After attaining this state of being free from attachment and overcoming karma through virtuous deeds, they ascend to a Heaven that is like the typical view of Heaven. They can enjoy all the pleasures of life without negative consequences. Or put another way they go back to the Godhead, which means to reach life’s ultimate goal, which is to return the self to its original and permanent home in the spiritual world.
The Godhead means the divine, spiritual nature of the Supreme Person, Krishna, the ultimate source of all energies. It also refers to the kingdom of God, a luminous, ecstatic spiritual environment where everyone is extremely happily living with Krishna in varieties of loving relationships. This spiritual world is the soul’s natural environment.
Ancient Egypt and the balance scales
Ancient Egypt shared a similar view of judgment of both good and bad deeds. If the scale tipped into the adverse range rather than the favorable range, oops. Similar judgment views can be seen in some Christian Bible verses.
Native Americans view of Heaven
Native Americans’ early religious views varied widely. Many have adopted Christianity over the centuries. Early views are very similar to other views, but they also believe they will be in harmony with nature. They may believe they will be cleansed of their wrongdoings, start fresh in life with their spiritual tribe, and learn and grow spiritually.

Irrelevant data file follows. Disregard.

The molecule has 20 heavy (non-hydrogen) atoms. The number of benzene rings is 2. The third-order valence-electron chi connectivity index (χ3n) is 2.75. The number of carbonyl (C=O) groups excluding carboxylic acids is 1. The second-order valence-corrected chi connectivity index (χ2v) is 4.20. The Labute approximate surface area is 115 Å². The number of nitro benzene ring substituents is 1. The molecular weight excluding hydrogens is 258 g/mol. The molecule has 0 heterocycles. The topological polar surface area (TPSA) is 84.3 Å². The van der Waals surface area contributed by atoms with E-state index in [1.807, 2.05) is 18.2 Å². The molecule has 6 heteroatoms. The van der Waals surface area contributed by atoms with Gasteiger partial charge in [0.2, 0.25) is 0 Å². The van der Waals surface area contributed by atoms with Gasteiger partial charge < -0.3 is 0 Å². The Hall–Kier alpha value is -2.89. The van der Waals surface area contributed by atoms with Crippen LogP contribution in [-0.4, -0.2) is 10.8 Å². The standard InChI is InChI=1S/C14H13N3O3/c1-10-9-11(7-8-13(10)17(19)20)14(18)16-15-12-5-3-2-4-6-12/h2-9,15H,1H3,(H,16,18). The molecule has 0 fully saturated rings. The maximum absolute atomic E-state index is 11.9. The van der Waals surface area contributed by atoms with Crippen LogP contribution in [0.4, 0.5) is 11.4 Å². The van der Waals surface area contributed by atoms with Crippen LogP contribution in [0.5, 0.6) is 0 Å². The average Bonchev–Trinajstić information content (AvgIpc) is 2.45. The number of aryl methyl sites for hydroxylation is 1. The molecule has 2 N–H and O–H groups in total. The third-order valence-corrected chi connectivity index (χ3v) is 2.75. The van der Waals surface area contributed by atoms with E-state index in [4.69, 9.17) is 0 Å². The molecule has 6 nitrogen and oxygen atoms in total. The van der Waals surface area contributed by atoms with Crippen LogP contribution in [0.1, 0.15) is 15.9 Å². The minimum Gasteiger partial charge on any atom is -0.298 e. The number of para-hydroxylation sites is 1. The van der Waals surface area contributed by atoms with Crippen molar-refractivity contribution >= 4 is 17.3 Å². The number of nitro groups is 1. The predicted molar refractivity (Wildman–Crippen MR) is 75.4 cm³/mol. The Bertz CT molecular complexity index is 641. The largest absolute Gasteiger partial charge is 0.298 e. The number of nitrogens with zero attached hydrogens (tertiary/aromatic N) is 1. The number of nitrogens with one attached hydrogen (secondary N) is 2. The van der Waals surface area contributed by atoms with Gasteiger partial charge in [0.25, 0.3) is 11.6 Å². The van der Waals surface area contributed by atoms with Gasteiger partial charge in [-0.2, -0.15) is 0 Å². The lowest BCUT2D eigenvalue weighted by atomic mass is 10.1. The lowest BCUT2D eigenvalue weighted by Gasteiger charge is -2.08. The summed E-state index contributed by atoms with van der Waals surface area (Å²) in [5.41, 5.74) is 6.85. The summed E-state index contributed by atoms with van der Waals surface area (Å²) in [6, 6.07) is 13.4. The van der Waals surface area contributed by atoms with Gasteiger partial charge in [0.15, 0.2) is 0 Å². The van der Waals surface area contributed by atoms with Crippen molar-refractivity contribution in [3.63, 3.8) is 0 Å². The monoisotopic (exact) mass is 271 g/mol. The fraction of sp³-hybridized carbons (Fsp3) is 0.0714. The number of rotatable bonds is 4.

Jewish views of Heaven
Jewish views about Heaven differ from person to person. One consistent theme is that Heaven is a reward for right moral conduct. Rewards in Heaven can take many forms.
Jewish belief emphasizes tikkun olam, or repairing the world. We are all responsible for making the world a better place. This responsibility does not end with death. In the afterlife, it is believed that we will continue to work to repair the world, and that we will be rewarded for our efforts.
Near Death Experience (NDE) view of Heaven
These are reports from people who have been clinically dead. This means there has been no brain activity for over 7 minutes. It also means that their impressions are in narrative (story) form and not the chaos that typically represents dying brains. These people awaken and have these stories to tell of what they experienced in Heaven.
These reports are probably the closest we have to real confirmation of what Heaven looks like in the absence of visiting there ourselves. These reports generally confirm the typical view of Heaven. It’s a beautiful place of peace, love, happiness, and reuniting with loved ones. Often people there seem to be busy, but they have a sense of joy and contentment.